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Don’t Be A Generalist (Unless That’s You!)

The problem with rules is that sometimes we believe them.

I’m not talking about functional and important rules, like the Laws of the Air (pilots know what I’m talking about), traffic rules, or basic rules of social engagement (smile, shake hands, pay attention to others when they speak.)

What I’m talking about are other rules.

The kinds of rules that people sometimes state out loud with confidence, like, “Don’t be a generalist.”

“Specialize,” they say. “The entire world is not your customer. You must serve your tribe.”

You see, the danger with buying into rules and advice of that nature is that we can forget to think for ourselves.

It can be tempting to allow others to do our thinking for us, because thinking is hard and many times we make mistakes.

However, when we do think, and in particular about the rule of not being a generalist, we may find that there is some nuance.

I’m speaking for myself now, and you can do the same if you want.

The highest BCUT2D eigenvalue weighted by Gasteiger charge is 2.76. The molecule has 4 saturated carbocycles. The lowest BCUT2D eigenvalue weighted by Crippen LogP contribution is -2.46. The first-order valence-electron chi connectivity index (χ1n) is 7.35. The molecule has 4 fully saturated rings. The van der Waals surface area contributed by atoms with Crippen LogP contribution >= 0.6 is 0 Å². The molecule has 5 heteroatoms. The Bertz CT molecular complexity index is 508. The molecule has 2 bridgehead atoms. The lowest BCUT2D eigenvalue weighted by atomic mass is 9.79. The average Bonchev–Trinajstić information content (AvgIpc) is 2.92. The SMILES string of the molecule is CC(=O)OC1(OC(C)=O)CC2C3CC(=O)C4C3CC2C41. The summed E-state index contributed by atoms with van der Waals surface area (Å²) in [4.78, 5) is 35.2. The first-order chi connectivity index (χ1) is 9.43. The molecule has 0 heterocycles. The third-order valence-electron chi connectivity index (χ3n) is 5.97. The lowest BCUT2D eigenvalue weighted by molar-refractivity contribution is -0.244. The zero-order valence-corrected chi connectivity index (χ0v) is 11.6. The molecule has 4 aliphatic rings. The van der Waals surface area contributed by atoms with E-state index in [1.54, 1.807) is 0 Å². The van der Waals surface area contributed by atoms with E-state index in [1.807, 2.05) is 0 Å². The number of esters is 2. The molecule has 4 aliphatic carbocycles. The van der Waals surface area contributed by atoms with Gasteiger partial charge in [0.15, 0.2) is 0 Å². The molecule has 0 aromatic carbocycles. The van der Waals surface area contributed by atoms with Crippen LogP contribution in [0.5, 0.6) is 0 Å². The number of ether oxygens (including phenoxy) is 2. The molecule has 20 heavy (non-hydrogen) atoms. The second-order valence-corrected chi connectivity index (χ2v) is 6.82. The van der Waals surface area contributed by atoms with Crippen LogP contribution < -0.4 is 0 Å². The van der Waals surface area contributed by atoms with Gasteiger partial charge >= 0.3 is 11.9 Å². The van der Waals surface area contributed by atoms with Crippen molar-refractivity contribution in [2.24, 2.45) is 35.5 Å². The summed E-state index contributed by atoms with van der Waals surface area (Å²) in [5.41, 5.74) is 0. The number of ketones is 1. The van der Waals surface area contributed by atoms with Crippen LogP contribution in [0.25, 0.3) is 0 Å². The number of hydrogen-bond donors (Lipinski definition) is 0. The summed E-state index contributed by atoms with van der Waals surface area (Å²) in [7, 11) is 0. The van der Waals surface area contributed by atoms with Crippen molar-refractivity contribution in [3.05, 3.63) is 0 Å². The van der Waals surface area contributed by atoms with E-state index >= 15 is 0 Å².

I’m a writer. There are billions of people who can write, and probably hundreds of thousands or even millions who call themselves writers.

I like to write stories.

If you were to look at that statement and call it a business plan, you’d say I was an idiot. You wouldn’t be far off.

Now, being a writer who likes to tell stories is not a business plan. It’s not even a good way to stand out as a writer, because… do the math.

The “standing out” happens in the practice of writing.

When I wrote my first novel, I spent a few hours every day writing. I didn’t let writer’s block get in the way. I just wrote.

And now, as I re-engage with my sense of self and purpose, and I stop trying to be who I’m not, I find that writing is an integral activity.

How many writers write every single day?

It’s most assuredly a smaller number than the number of people who call themselves writers.

You can see where we’re going here.

Maybe your label is exactly the same as the label that millions of other people give themselves.

Where you become different… where you stand out… is in practicing the daily craft of being YOU.

Peace and light-

Jesse

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